A grandfather has said he was wrongly accused of illegally downloading music online at the start of a legal campaign by the US music industry.
The RIAA may offer to turn a blind eye if people promise to delete files
Durwood Pickle, 71, of Texas, said his teenage grandchildren used his computer during visits to his home.
"I didn't do it, and I don't feel like I'm responsible," he said.
Mr Pickle was among 261 individuals accused of sharing music files on the internet without permission.
The Recording Industry Association of America (RIAA) has filed lawsuits in federal courts across the US on behalf of major record companies Universal, BMG, EMI, Sony and Warner Brothers.
It warns those found guilty that they face fines of up to $150,000 (£100,000) per song swapped.
Critics have accused the RIAA of being heavy-handed.
Yale University professor Timothy Davis, who was also
named in the lawsuits, said he would stop
sharing music files immediately.
He said he had downloaded about 500 songs before his internet provider notified him
about the music industry's interest in his activities.
Another defendant, Lisa Schamis of New York, said her
internet provider warned her two months ago that record
industry lawyers had asked for her name and address.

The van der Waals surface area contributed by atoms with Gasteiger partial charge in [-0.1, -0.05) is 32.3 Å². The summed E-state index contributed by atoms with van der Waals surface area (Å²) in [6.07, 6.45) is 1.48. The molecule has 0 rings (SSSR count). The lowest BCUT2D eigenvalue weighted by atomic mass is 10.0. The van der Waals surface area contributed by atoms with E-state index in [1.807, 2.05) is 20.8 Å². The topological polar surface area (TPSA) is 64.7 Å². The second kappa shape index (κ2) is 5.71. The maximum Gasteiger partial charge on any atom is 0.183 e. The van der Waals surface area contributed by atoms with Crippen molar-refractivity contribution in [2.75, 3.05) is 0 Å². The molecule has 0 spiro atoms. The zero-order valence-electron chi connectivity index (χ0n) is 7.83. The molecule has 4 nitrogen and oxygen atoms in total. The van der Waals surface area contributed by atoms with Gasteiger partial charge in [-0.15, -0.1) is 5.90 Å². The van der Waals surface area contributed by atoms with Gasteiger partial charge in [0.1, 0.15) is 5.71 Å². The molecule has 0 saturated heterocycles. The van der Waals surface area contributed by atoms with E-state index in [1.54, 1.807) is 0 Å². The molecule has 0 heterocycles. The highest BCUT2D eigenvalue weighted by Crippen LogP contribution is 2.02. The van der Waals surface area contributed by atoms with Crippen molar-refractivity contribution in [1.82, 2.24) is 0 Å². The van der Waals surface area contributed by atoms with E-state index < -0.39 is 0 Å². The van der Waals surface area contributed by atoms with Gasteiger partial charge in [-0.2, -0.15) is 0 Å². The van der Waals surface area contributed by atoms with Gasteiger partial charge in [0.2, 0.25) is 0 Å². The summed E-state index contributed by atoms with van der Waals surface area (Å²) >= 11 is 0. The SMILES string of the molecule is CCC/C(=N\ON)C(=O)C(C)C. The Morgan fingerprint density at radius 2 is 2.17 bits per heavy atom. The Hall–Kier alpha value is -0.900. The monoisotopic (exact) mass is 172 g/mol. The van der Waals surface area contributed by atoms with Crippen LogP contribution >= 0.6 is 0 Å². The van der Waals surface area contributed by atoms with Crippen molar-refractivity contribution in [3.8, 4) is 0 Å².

She said she had no idea she might be sued but
acknowledged downloading "lots" of music over
RIAA president Cary Sherman said he hoped the legal action
would prompt parents to pay more attention to potentially illegal
activities by their children.
"We expect people to say 'It isn't me, it was my kid,' but
someone has to take responsibility," Sherman said.
The music industry says file-sharing is a violation of
copyright laws and blames the practice for a drop in CD sales worldwide.
The film industry also says it is being hit by online piracy but it has not yet announced it will be taking similar action.
But media analysts believe it is only a matter of time.
"There's no question other industries will do the same," said Latika Sharma, head of IT law practice at London-based law
The global music industry trade body, the International
Federation of Phonographic Industry (IFPI) said it will focus
its efforts outside the US on education.
"There are presently no plans to launch US-style legal
actions internationally or in Europe," a spokesman for the IFPI said.
He added: "But uploading copyrighted
music is illegal, and for a good reason, and legal action
against uploaders cannot be ruled out in the future."